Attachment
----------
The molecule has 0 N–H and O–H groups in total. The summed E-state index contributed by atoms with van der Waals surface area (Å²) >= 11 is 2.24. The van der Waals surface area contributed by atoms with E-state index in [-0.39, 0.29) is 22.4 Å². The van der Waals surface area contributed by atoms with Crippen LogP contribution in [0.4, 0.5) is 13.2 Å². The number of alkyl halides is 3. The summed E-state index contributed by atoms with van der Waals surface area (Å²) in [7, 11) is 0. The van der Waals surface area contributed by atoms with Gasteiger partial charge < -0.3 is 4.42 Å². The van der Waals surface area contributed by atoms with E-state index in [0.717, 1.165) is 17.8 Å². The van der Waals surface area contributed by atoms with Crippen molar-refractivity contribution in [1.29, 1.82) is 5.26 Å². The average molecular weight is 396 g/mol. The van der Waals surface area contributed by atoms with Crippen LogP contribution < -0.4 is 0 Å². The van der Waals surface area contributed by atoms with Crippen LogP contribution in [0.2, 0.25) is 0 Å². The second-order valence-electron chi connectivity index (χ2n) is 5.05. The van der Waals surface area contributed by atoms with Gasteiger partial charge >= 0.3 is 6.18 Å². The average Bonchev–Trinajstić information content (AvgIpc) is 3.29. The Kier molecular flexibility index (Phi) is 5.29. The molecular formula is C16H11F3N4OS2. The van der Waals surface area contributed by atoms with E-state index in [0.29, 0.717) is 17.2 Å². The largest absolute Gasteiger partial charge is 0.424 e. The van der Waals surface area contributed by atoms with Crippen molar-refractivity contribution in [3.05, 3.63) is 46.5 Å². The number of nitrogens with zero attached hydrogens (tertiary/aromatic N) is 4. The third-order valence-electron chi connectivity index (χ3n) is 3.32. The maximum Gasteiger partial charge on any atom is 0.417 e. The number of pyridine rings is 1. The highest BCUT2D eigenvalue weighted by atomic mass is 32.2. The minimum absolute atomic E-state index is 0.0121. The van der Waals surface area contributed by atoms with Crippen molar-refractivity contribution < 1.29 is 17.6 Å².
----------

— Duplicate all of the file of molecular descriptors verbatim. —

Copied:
The molecule has 0 N–H and O–H groups in total. The summed E-state index contributed by atoms with van der Waals surface area (Å²) >= 11 is 2.24. The van der Waals surface area contributed by atoms with E-state index in [-0.39, 0.29) is 22.4 Å². The van der Waals surface area contributed by atoms with Crippen LogP contribution in [0.4, 0.5) is 13.2 Å². The number of alkyl halides is 3. The summed E-state index contributed by atoms with van der Waals surface area (Å²) in [7, 11) is 0. The van der Waals surface area contributed by atoms with Gasteiger partial charge < -0.3 is 4.42 Å². The van der Waals surface area contributed by atoms with E-state index in [0.717, 1.165) is 17.8 Å². The van der Waals surface area contributed by atoms with Crippen molar-refractivity contribution in [1.29, 1.82) is 5.26 Å². The average molecular weight is 396 g/mol. The van der Waals surface area contributed by atoms with Crippen LogP contribution < -0.4 is 0 Å². The van der Waals surface area contributed by atoms with Crippen LogP contribution in [0.2, 0.25) is 0 Å². The second-order valence-electron chi connectivity index (χ2n) is 5.05. The van der Waals surface area contributed by atoms with Gasteiger partial charge >= 0.3 is 6.18 Å². The average Bonchev–Trinajstić information content (AvgIpc) is 3.29. The Kier molecular flexibility index (Phi) is 5.29. The molecular formula is C16H11F3N4OS2. The van der Waals surface area contributed by atoms with E-state index in [0.29, 0.717) is 17.2 Å². The largest absolute Gasteiger partial charge is 0.424 e. The van der Waals surface area contributed by atoms with Crippen molar-refractivity contribution in [3.05, 3.63) is 46.5 Å². The number of nitrogens with zero attached hydrogens (tertiary/aromatic N) is 4. The third-order valence-electron chi connectivity index (χ3n) is 3.32. The maximum Gasteiger partial charge on any atom is 0.417 e. The number of pyridine rings is 1. The highest BCUT2D eigenvalue weighted by atomic mass is 32.2. The minimum absolute atomic E-state index is 0.0121. The van der Waals surface area contributed by atoms with Crippen molar-refractivity contribution < 1.29 is 17.6 Å².